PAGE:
Seriously…how the hell did we get here so quickly?
Not even a week ago we were posting memes making fun of silly handshakes from the future and replacing our toilet paper with the ‘3 seashells.’
And now we have no NBA. MLB. NHL. NCAA March Madness. SxSW. NAB. Disneyland. Universal Studios. School of any kind. Or…well…anything.
And don’t even get me started on my first thoughts upon hearing that Sheriff Woody was infected with the coronavirus (this FB post sums it up beautifully).
Aside from the impact of cancelling essentially every public gathering and sporting event worldwide, Hollywood and the entertainment industry are getting obliterated. Over 90 Hollywood productions have shut down as of publishing this article (no doubt this number will become obsolete within hours…my apologies for that in advance).
This doesn’t just mean your favorite binge-worthy shows are delayed…
This means that tens-of-thousands of people are instantly out of work with no corporations willing to cover their salaries because they are independent contractors or weekly employees (as opposed to staff employees with benefits). Even worse, the lack of work over a long enough period of time could potentially lead to the loss of health benefits at the worst possible time.
To put it simply, we’re in uncharted waters. And everyone is terrified of the unknown.
What’s Different About COVID-19?
While the global
hysteria response to COVID-19 is absolutely unprecedented, what I find more interesting is the circumstances that got us here are far from unprecedented.
You’ve no doubt seen comparisons between the coronavirus and the Spanish flu or other similar strains of this virus like SARS or H1N1 (aka ‘the Swine Flu’). So why didn’t these global pandemics cause mass closures of all public gatherings, educational institutions, widespread hysteria, mass travel restrictions, xenophobia, foot handshakes, toilet paper shortages (don’t get me started) and our stock market to collapse in a mere matter of days?
Comparing present circumstances to the Spanish flu is practically impossible given that 100 years ago we didn’t yet have air travel, cell phones, or the Internet, not to mention the radical advances in medicine over the past century. In 1918 horses were still a common source of transportation!
Comparing present circumstances to The Swine Flu, however, is where things get really interesting. In 2009 we had international air travel. We had cable, satellite, and broadcast television. We had CNN, MSNBC and Fox News. We had the internet. And we even had cell phones.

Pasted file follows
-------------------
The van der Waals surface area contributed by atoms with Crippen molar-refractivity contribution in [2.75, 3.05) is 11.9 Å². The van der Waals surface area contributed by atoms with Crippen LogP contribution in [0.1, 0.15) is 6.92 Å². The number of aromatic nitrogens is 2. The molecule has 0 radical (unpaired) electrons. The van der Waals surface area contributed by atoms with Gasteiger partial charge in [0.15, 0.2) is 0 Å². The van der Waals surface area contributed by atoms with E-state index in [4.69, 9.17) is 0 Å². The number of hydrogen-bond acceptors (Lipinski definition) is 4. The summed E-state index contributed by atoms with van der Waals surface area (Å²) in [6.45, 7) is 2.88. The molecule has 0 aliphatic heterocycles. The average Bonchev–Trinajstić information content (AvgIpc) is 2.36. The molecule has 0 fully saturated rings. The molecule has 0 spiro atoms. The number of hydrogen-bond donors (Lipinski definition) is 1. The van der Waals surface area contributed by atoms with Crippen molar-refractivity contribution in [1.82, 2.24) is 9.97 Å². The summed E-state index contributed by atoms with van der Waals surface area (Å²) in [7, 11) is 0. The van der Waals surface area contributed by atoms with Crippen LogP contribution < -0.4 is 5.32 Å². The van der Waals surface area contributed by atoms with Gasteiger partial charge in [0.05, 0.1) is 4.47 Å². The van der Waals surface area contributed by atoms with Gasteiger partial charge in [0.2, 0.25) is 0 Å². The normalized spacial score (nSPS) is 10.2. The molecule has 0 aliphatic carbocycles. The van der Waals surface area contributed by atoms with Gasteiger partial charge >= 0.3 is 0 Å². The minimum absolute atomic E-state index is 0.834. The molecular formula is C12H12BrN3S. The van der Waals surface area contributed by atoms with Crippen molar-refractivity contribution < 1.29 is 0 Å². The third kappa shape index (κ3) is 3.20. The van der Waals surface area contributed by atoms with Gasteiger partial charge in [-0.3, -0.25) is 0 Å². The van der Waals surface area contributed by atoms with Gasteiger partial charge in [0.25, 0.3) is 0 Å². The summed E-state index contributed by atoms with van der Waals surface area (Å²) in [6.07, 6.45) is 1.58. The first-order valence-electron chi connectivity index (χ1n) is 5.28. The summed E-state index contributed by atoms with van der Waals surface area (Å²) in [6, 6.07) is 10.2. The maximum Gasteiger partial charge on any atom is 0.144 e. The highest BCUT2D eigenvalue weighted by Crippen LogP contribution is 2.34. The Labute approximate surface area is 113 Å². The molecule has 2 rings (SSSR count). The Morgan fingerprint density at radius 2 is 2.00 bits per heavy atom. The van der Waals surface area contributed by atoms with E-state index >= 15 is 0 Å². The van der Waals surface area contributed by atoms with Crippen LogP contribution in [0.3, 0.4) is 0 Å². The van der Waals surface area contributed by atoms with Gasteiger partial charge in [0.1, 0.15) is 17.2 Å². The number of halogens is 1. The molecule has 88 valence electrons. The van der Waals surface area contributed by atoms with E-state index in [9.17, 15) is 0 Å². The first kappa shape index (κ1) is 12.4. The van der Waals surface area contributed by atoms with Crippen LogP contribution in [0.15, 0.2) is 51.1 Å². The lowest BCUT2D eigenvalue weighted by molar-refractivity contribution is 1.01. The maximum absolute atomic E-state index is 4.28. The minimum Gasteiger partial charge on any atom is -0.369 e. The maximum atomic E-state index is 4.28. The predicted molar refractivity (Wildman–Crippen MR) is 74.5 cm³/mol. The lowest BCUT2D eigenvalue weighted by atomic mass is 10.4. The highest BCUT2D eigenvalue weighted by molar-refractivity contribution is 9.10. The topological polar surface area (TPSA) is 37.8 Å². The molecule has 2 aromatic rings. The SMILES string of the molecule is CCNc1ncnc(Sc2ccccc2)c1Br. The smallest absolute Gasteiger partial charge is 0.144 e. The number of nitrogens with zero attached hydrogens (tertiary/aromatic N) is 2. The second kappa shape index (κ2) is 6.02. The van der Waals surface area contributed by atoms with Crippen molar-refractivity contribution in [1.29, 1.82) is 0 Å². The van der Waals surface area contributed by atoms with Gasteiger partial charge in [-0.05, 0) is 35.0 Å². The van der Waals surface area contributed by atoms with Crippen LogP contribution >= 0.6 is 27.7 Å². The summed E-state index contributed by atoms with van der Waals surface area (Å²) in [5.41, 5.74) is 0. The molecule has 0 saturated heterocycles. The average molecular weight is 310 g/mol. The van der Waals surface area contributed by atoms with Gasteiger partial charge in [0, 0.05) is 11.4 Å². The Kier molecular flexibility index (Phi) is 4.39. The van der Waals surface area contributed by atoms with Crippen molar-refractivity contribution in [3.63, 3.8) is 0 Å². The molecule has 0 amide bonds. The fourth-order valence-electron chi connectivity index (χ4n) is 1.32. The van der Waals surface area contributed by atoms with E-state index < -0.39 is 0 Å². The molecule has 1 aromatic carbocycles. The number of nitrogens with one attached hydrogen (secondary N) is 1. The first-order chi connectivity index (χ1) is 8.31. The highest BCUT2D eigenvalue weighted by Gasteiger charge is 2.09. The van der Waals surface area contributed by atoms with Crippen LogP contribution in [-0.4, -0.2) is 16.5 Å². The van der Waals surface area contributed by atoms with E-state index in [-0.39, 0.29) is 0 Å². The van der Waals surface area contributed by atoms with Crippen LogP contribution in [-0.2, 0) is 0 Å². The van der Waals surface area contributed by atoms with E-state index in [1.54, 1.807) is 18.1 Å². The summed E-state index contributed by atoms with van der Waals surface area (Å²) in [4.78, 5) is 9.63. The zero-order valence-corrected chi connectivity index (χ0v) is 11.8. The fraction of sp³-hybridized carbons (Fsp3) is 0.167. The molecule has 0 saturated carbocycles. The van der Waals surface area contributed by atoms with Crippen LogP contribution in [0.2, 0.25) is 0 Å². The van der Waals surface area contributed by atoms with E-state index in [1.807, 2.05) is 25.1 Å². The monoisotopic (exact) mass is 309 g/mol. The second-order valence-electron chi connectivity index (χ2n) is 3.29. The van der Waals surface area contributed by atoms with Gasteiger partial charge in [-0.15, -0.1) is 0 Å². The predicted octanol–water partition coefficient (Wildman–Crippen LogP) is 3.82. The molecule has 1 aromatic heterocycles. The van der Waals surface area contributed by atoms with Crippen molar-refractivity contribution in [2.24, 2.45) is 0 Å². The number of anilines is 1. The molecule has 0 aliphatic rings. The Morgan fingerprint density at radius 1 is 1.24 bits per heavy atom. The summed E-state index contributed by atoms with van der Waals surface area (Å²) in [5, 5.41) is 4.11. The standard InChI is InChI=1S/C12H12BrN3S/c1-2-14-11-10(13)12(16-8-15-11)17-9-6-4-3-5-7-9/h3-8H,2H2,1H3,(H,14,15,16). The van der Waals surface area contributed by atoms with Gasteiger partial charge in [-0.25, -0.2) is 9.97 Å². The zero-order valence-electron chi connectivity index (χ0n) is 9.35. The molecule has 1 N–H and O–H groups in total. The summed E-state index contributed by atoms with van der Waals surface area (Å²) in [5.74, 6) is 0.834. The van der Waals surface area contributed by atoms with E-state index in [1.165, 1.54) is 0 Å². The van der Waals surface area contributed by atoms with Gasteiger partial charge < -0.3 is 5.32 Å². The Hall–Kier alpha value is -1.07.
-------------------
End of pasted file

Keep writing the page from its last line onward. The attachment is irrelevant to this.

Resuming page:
If you were to ask almost anyone about their memories of The Swine Flu epidemic from just 11 years ago, they’d probably respond with, “Yeah, I think I remember that?”
Did you know The Swine Flu was also declared a global pandemic? And that the stock market actually rose 10% within 1 month of it being declared a public health emergency?1
Did you know an estimated 22 million people were infected with H1N1 in 2009, and this led to anywhere between 151,700 and 575,400 deaths (as of 2012)?2
I’ll bet you didn’t know any of this.
So how did we get here so quickly then?
In 2009 our screens and devices had yet to become extensions of our brains.
Yes I fear the coronavirus. Not for me personally or for my immediate family – we’re all healthy and the mathematical probabilities overwhelmingly suggest if we’re infected we’ll feel like crap for a few days and then move on with our lives. But I do fear for those most susceptible to the virus (including many members of my extended family, including my parents) which is why I’m happy to practice “social distancing” to prevent the spread of infection to those whose’ lives depend on our discretion.
There’s an infection I fear far worse than the coronavirus:
The infection of fear.
When last we dealt with a global pandemic as serious as COVID-19, we weren’t yet addicted to our dumbphones. Yes we had Facebook and Twitter in 2009, but they were still in their infancy and far from the mass communication juggernauts they have become today.
“Apps” were cool toys but not indispensable tools that ran our lives.
“Fake news” wasn’t a thing yet.
We haven’t reached the point of global mass hysteria and economic collapse because of an incurable virus that no human has immunity from.
We got here because the world we’re reacting to is the one we see devolving before us moment by moment on our screens.
As the tagline from the 2011 film Contagion exhibits:
”Nothing spreads like fear.”
Fear Is the Infection You CAN Control
Listen, I’m just as guilty as everyone else. I’ve spent hours during this crisis absolutely frozen, blindly staring at my phone mindlessly scrolling through Twitter, Facebook, and various news sites with my jaw dropped whispering, “What in the holy f*ck is going on right now?”
I’ve seen the pictures of the barren streets in Italy, the empty shelves with no hand soap, paper towels, or dry & canned goods, and the endless charts & statistics about the possible spread of the virus, the predicted infection rates, potential deaths, etc etc etc.